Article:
Greg Best is many things: Sazerac lover, Holeman & Finch partner, and, most importantly, esteemed Eater Awards 2012 winner in the category of Atlanta's Bartender of the Year. He's been in the city for just over eight years, first at Restaurant Eugene before heading over to open Holeman & Finch in 2008. Now, he opens up about the cocktail scene in Atlanta, the worst cocktail trends, and the new radio show he's doing with Linton Hopkins.
On how the cocktail scene in Atlanta has changed.
Dramatically. At that time, there really wasn't a cocktail scene. There was a handful of us in the city trying to do cocktails, and fortunately, we met with some success because now we have a fantastic, vibrant cocktail market, but at the time, you were lucky if people knew what a Manhattan was. Most of the cocktails that people were drinking were still of the ilk of, you know, flavored martinis. Anything with the ending "ini" was popular. We were just trying to depart from that world of sugary sweet, fake-flavored booze and get back to the roots of cocktail culture.
The first movement was getting people to embrace the classics. Making Manhattans properly, Old Fashioneds and Sazeracs. Slowly, people started getting more and more into it, all the restaurants started developing their own cocktail menus, and it just kind of went from there. It's been really, really fast growth. Our city's whole cocktail culture happened in the past six years.
On why the cocktail scene in Atlanta changed.
I think part of the reason that the cocktail culture grew so fast is because the restaurants were going through a metamorphosis too. It was a perfect storm. We have some a great air of camaraderie in our market, which is very rare. In most markets, restaurants are incredibly competitive and not all together in the spirit of brother slash sisterhood, but we have that in Atlanta. I think that's a big reason why we've seen the success that we've had and why it stuck. Places like Victory Sandwich Bar or Corner Tavern, even they have cocktail menus now. That tells me that there's sustainability, which is awesome.
For geeks like me who have been waiting in a closet for years to have cocktails hit the scene again, it's so awesome. The idea that each house has a representation of a cocktail is so, so exciting. That tells me that our clientele has also become very sophisticated, which is just cool.
On introducing people to the world of cocktails.
I usually start people with really approachable, super linear cocktails. Things that are in no way offensive. A lot of cocktail people say that vodka is useless, and on some levels I agree, but on other levels, I think you can make a great cocktail with vodka as a base. It's harder to do, but people aren't as scared of it, it's a good place to start. Things with cucumber or elderflower or ginger liqueur, primary flavor profiles with a good balance of sweet and acidity. I'll usually start people with something that has citrus juice in it instead of going straight into the world of stirred and boozy. Maybe a little fortified wine, or maybe vermouth to give it some weight, but still kind of keeping it on the soft, elegant side. Then I'll use some bitters that are on the more gentle side of things. That's usually where I start people, and then when people have that trust established through one or two of these gateway cocktails, I'll say, "Hey, do you want to try something in the same vein but you'll be jumping into a whole different genre?" Usually they'll say yes.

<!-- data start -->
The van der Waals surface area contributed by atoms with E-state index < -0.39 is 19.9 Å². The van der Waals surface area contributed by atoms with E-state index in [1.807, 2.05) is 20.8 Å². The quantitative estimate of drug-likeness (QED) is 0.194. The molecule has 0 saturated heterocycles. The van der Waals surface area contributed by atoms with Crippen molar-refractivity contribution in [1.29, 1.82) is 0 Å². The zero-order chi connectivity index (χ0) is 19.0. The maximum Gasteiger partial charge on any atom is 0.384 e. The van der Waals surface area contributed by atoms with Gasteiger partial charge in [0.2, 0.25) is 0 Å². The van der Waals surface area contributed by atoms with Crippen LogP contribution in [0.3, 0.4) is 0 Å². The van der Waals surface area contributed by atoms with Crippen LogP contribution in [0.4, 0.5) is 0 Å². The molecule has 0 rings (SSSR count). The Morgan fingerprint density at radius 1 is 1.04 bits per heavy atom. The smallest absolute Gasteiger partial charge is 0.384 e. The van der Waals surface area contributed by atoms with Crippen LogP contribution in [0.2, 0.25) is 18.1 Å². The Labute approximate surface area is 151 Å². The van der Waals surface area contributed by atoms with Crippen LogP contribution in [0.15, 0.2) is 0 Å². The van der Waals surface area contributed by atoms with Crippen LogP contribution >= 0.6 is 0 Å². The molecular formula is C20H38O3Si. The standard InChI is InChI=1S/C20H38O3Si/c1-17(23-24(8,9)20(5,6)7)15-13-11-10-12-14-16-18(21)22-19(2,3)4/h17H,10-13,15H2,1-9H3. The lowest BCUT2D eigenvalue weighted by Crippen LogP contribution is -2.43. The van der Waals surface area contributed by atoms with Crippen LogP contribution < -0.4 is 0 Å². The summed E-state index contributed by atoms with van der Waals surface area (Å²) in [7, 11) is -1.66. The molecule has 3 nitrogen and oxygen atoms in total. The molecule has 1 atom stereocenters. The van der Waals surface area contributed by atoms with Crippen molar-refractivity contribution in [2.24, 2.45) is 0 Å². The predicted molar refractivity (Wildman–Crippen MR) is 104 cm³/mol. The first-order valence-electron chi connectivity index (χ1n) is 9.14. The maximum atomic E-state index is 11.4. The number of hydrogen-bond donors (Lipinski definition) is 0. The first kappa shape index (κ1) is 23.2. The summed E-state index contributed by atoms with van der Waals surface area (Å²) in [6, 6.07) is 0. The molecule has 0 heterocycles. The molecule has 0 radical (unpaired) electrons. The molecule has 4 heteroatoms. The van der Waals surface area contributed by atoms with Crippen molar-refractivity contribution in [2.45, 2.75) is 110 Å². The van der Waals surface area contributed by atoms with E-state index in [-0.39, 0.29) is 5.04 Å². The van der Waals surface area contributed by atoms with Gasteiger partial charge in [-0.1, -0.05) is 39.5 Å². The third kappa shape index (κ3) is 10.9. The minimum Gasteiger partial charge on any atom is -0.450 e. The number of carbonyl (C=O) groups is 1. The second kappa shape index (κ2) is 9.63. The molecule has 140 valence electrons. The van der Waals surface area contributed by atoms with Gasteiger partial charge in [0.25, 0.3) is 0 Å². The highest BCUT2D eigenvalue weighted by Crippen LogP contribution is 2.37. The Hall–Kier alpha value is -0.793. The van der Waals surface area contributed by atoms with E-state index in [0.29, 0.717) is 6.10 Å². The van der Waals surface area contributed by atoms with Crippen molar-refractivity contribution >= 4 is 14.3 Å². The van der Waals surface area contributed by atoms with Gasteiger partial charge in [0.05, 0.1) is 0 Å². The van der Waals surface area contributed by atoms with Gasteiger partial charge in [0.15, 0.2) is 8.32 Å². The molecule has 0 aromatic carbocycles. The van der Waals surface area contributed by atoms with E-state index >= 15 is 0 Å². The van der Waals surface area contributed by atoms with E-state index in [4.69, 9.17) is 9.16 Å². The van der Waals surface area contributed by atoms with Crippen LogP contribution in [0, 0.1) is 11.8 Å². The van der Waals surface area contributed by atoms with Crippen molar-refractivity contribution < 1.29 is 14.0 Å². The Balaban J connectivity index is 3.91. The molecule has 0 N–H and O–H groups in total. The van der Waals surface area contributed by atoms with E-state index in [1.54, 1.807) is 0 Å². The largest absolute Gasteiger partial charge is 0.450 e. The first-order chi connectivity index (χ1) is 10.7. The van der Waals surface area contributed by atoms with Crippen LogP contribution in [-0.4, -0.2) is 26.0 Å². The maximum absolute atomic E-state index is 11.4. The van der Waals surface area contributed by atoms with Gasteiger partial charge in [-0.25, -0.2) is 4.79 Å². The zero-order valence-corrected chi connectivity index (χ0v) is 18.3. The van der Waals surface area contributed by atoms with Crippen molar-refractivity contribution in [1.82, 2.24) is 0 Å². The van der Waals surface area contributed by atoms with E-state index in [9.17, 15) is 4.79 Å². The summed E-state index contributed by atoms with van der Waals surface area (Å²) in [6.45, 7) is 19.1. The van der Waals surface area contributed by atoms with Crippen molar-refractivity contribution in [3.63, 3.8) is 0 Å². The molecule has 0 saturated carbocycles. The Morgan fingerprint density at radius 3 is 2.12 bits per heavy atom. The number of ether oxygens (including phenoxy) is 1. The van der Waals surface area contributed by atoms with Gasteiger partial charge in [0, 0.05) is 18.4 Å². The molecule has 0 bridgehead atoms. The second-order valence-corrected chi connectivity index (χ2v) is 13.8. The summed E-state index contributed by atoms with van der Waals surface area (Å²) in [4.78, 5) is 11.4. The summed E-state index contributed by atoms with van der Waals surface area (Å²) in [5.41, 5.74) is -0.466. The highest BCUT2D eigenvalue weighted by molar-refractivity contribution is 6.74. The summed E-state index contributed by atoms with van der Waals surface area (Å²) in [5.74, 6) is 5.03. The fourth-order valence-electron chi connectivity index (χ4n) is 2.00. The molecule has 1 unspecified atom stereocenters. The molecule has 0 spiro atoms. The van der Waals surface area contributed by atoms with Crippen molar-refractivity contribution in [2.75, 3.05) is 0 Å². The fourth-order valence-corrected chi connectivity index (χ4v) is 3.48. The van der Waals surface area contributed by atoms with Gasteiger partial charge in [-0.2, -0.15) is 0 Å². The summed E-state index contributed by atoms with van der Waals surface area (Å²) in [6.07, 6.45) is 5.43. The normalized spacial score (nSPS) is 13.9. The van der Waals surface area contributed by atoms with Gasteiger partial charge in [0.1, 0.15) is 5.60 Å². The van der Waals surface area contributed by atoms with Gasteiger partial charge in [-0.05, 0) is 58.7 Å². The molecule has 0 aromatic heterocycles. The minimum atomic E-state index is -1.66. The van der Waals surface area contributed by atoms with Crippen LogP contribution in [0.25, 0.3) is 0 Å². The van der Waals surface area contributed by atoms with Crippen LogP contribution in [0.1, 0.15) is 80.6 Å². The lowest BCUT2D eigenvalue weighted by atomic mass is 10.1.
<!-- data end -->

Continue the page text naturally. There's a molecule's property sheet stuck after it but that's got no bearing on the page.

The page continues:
That's one huge, dramatic change, as opposed to five years ago. Then people were not willing to jump into the unknown, and now, we've created this culture where people are like yeah. Let's do it, I want to try that.
On the worst cocktail trends.
I'm very, very old fashioned, kind of a purist, so I'm not particularly fond of things that I consider just novelty techniques. I would never use liquid nitrogen, for example, in a drink. I feel like that's doing it for the sake of doing it. I'm not a fan a big fan of molecular gastronomy, either. I think it's neat, but I think it's something that maybe belongs in Epcot Center. You know, those little frozen dots of astronaut ice cream. I don't think there's a soul in doing that behind a bar or using techniques that alienate guests because there's just no way that they could engage in that. I think it's really important for a bartender to create a dialogue both literally and metaphorically with their guests and really instill in them not just the confidence of drinking in the comfort of being in their house but also the confidence in taking these ideas home and experimenting on their own. I'm a firm believer in the big picture, I think to have a sustainable cocktail culture, people simply have to be making drinks at home. That's how beer and wine were able to solidify, it's because people were making beer at home and had their wine cellars. It's that same thing, there has to be a takeaway. Any technique that is more about the show of it than the art of cultivating that root of cocktail culture, I don't have much use for it.